Dismiss Notice
Join Physics Forums Today!
The friendliest, high quality science and math community on the planet! Everyone who loves science is here!

Homework Help: Frequency of first intensity maximum for loudspeakers

  1. Dec 13, 2008 #1
    1. The problem statement, all variables and given/known data
    Two loudspeakers are set up 4.0 meters apart and are driven in phase by the same amplifier. The listener is located a sufficient distance away so the angle to the listener is approximately the same at each speaker as indicated in the drawing. The speed of sound is 344 m/s. What frequency would the speakers need to emit if the first intensity maximum from the central maximum occurs at an angle of 30° from the perpendicular to each speaker?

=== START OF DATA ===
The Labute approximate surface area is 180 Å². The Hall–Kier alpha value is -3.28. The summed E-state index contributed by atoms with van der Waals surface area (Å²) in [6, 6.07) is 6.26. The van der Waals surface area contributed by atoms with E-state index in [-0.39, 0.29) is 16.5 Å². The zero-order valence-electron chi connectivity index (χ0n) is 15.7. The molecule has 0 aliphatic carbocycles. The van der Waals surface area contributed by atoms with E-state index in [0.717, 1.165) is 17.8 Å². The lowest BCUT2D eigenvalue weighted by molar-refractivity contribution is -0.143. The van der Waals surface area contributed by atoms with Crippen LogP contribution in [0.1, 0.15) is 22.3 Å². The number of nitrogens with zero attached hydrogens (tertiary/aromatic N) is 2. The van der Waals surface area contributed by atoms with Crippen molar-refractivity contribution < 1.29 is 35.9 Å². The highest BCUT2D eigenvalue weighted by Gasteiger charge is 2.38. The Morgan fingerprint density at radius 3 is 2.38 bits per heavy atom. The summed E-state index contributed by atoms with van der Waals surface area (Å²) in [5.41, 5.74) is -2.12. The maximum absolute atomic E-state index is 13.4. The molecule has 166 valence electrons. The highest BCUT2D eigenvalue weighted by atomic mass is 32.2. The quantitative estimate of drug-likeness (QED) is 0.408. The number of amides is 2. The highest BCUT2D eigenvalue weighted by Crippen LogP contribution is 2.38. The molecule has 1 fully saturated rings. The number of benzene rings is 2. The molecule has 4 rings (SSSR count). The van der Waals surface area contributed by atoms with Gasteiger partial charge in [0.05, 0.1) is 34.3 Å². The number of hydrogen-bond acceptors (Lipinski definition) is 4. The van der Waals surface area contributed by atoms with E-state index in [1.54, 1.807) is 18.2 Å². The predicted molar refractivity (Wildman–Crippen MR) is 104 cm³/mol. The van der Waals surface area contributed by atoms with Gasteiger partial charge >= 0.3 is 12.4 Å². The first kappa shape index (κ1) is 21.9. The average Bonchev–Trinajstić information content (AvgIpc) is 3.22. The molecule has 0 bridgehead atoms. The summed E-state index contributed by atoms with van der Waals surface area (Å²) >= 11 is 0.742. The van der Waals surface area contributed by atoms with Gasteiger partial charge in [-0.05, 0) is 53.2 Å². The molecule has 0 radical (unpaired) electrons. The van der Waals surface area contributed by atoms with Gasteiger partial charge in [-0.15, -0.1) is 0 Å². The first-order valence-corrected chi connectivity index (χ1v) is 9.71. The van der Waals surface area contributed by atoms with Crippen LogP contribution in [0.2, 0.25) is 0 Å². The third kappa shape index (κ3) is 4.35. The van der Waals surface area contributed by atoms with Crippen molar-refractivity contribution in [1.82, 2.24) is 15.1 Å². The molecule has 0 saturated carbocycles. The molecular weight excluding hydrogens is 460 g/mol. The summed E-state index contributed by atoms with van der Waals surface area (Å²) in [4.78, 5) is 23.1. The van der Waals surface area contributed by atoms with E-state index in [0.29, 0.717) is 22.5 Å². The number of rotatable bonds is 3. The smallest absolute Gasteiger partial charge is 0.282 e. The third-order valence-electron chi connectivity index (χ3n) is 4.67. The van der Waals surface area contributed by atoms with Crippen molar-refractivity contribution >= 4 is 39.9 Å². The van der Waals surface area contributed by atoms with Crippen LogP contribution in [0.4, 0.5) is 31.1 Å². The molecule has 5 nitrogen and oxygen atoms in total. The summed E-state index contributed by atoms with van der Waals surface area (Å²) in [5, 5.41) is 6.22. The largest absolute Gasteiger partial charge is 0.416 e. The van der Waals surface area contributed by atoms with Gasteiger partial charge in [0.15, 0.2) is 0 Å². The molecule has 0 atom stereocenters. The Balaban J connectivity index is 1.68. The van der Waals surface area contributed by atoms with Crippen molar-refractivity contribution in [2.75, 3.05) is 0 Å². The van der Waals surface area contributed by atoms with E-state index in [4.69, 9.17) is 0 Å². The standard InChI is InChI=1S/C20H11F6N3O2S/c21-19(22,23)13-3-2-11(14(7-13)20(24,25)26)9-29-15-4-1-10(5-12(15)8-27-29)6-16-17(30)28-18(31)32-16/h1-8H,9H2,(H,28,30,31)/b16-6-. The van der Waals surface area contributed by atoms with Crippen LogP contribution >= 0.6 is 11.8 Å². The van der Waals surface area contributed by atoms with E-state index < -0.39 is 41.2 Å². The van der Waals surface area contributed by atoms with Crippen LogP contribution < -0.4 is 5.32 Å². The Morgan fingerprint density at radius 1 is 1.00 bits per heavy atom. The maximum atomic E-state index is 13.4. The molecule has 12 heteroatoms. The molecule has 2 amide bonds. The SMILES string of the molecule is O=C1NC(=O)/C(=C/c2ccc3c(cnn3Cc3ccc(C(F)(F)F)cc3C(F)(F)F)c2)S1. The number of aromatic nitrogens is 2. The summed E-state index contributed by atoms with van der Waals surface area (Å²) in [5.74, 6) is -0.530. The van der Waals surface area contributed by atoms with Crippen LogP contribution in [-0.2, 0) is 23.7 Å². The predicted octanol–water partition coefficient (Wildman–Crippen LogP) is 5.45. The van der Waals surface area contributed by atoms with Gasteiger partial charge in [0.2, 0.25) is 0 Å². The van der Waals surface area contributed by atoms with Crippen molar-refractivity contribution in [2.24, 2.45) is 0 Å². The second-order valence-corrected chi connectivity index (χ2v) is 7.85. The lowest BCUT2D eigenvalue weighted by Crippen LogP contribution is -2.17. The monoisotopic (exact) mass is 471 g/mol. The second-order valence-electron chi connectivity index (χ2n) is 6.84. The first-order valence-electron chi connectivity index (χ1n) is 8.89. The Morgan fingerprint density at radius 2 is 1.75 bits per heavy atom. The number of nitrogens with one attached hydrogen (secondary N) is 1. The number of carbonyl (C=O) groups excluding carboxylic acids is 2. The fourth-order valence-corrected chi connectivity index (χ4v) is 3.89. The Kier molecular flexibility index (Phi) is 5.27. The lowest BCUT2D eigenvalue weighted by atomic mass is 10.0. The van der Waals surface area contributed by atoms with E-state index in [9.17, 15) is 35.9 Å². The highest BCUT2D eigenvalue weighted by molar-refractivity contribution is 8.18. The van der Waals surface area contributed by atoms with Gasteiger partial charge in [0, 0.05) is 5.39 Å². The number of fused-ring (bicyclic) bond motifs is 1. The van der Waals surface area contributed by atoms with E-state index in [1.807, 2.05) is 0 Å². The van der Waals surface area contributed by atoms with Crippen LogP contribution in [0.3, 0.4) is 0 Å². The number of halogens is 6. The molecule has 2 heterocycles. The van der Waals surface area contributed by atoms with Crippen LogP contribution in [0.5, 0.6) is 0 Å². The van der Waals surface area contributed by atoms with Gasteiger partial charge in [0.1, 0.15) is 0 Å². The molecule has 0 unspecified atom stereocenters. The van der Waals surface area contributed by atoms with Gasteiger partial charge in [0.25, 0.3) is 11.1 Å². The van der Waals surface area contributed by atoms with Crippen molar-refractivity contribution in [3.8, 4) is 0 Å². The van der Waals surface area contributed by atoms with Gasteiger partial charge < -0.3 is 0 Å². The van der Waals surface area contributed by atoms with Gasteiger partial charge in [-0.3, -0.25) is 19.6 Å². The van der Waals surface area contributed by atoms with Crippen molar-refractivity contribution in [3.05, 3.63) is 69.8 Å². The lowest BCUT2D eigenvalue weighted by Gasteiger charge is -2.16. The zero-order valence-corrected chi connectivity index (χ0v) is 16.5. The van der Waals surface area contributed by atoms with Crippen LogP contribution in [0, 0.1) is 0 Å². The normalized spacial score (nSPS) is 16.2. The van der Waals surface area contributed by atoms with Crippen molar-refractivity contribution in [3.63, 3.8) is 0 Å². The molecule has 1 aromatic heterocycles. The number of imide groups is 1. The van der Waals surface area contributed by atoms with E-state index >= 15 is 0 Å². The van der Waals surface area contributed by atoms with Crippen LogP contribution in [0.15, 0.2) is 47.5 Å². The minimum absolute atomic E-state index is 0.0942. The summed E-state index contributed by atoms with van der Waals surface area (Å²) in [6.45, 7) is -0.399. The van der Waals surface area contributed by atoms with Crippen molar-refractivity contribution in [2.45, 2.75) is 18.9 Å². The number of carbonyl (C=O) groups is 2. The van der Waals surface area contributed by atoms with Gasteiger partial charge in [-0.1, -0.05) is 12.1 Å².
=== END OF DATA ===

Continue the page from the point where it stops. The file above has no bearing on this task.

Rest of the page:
http://omploader.org/vMTBsaw/phys_diagram1.png [Broken]

    2. Relevant equations
    [tex]v=\lambda \cdot f[/tex]
    There is also [tex]A = 2 A_0 cos(\frac{\phi}{2})[/tex] in the solution to the problem but I don't understand where this equation even came from. It's not in my book or anything.

    3. The attempt at a solution
    Well, I know I'm looking for f, the frequency. So I did [tex]f = \frac{v_{\mbox{sound}}}{\lambda}[/tex] but that's about it. Now the actual solution uses [tex]A=2A_0 cos(\frac{\phi}{2})[/tex] and [tex]\phi = k \Delta x[/tex]. I would like to understand where these equations came from. Are they universal for this type of problem, or were they somehow derived from the given information?

    http://omploader.org/vMTBsbQ/phys_diagram2.png [Broken]
    Last edited by a moderator: May 3, 2017
  2. jcsd
  3. Dec 15, 2008 #2
    Surely the first max will occur when the path length from one speaker is a single wavelength longer than to the path length to the other.
    The path difference shown here is 4*sin30° = 2metres
    So 344m/sec = 2m * frequency
    Frequency = 172 Hertz.
    Last edited: Dec 15, 2008
Share this great discussion with others via Reddit, Google+, Twitter, or Facebook